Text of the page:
Page count: 301 (ebook)
Published: 14 November 2019

My review | Get it here

Title: The Spirit Key
Series: Lock and Key #1
Author: Parker Williams
Genre(s): Paranormal, Mystery, Romance,
Page count: 210 (ebook)
Published: 15 January 2019

My review | Get it here

Title: Sorcerous Rivalry
Series: The Mage-Born Chronicles #1
Author: Kayleigh Nicol
Genre(s): Fantasy, Magic, Romance, LGBT
Page count: 270 (ebook)
Published: 7 April 2018

My review | Get it here

Title: Mistress Mage
Series: The Mage-Born Chronicles #2
Author: Kayleigh Nicol
Genre(s): Fantasy, Magic, Romance, LGBT
Page count: 404 (ebook)
Published: 24 September 2018

My review | Get it here

If you’re interested in any of these, help us by getting them from the links above at no extra cost to you

Tricked | Kevin Hearne

Tricked (The Iron Druid Chronicles #4) by Kevin Hearne published 24 April 2012

Druid Atticus O’Sullivan hasn’t stayed alive for more than two millennia without a fair bit of Celtic cunning. So when vengeful thunder gods come Norse by Southwest looking for payback, Atticus, with a little help from the Navajo trickster god Coyote, lets them think that they’ve chopped up his body in the Arizona desert.
But the mischievous Coyote is not above a little sleight of paw, and Atticus soon finds that he’s been duped into battling bloodthirsty desert shapeshifters called skinwalkers. Just when the Druid thinks he’s got a handle on all the duplicity, betrayal comes from an unlikely source. If Atticus survives this time, he vows he won’t be fooled again. Famous last words.

How was it? Sweet sweet Oberon, Oh have I missed thee.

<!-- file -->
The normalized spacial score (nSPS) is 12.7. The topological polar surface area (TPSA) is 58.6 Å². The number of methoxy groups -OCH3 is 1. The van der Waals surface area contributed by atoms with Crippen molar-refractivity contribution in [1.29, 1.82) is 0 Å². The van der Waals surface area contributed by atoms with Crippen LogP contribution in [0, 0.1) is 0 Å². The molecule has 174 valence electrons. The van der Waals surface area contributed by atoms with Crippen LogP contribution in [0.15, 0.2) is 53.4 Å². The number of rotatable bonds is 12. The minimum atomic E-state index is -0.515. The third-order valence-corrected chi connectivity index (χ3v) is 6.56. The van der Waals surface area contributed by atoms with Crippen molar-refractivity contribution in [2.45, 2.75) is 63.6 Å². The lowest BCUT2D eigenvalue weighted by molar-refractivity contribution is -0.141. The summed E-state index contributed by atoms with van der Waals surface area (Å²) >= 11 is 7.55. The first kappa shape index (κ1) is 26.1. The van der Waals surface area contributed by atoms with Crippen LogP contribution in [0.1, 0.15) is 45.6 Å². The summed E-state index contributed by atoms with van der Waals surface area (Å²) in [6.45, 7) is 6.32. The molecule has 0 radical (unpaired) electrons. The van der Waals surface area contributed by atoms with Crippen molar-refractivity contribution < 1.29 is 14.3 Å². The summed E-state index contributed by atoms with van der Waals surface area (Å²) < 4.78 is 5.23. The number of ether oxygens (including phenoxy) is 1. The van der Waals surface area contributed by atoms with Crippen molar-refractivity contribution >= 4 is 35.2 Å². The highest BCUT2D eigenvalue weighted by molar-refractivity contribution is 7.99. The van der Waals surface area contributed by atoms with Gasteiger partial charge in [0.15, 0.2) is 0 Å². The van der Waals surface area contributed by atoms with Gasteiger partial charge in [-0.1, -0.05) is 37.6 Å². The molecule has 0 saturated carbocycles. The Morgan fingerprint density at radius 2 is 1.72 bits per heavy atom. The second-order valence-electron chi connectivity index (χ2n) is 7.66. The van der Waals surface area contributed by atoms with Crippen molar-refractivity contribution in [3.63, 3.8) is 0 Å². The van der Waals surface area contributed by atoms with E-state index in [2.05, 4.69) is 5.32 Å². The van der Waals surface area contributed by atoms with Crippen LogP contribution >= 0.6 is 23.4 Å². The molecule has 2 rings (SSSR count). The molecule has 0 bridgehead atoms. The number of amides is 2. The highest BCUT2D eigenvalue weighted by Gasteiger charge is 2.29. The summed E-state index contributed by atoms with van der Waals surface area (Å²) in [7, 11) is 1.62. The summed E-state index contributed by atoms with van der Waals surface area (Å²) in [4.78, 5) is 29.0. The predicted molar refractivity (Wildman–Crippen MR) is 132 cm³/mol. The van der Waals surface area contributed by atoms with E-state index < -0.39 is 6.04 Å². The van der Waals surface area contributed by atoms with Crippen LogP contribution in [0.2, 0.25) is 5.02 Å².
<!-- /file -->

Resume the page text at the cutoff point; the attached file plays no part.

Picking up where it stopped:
Tricked isn’t the large scale level event story I expected after Hammered. It’s more of a street level story – the Daredevil to the Avengers if you will – more grounded and tone down. It has greater implications of course but remains lower scale.

Reminiscent of Hounded we learn more about Atticus – his life, relationships, the extend of his power – and the people who surround him. The Iron Druid Chronicles world is expanded to include more information on other gods and pantheons relevant to the story. Tricked also gives a bigger purpose and meaning to A Test of Mettle, which I didn’t see coming. The character interactions are entertaining as ever. Oberon’s constant commentary is gold, the pop culture references are precious, it’s fun and hilarious at times.

Like his apprentice Granuaile, most of the time I forget how old Atticus is – because he acts like an impulsive broey idiot sometimes – but then the enormity of millennias of life struck me at times. There is an emotional depth and a weight to all of his experiences that is showcased here. Hearne navigates Atticus’ regrets and bouts of depression quite well.

However, regarding the lact of permanent consequences for Atticus, that I raised on my previous review. I think it’s funny how it’s only Leif who suffered major consequences for battling and killing a god, when Atticus has a few under his belt but only temporarily lost a few ears.

Also Hearne plants the seeds for a budding romance. Well, there were hints of it before but it’s a bit more in the forefront now; and that might be my least favorite thing about the series.

After Hexed, and mostly Hammered, I was afraid that The Iron Druid Chronicles were losing steam but Tricked restaured my faith it’s a fun read.

Rating: 4 out of 5.

You can check out or get the book here: US | EU

Hammered | Kevin Hearne

Hammered (The Iron Druid Chronicles #3) by Kevin Hearne published 5 July 2011

Thor, the Norse god of thunder, is worse than a blowhard and a bully—he’s ruined countless lives and killed scores of innocents. After centuries, Viking vampire Leif Helgarson is ready to get his vengeance, and he’s asked his friend Atticus O’Sullivan, the last of the Druids, to help take down this Norse nightmare.
One survival strategy has worked for Atticus for more than two thousand years: stay away from the guy with the lightning bolts. Plus things are heating up in his home base of Tempe, Arizona. There’s a vampire turf war brewing, and Russian demon hunters who call themselves the Hammers of God are running rampant. Despite multiple warnings and portents of dire consequences, Atticus and Leif journey to the Norse plane of Asgard, where they team up with a werewolf, a sorcerer, and an army of frost giants for an epic showdown against vicious Valkyries, angry Norse gods, and the hammer-wielding Thunder Thug himself.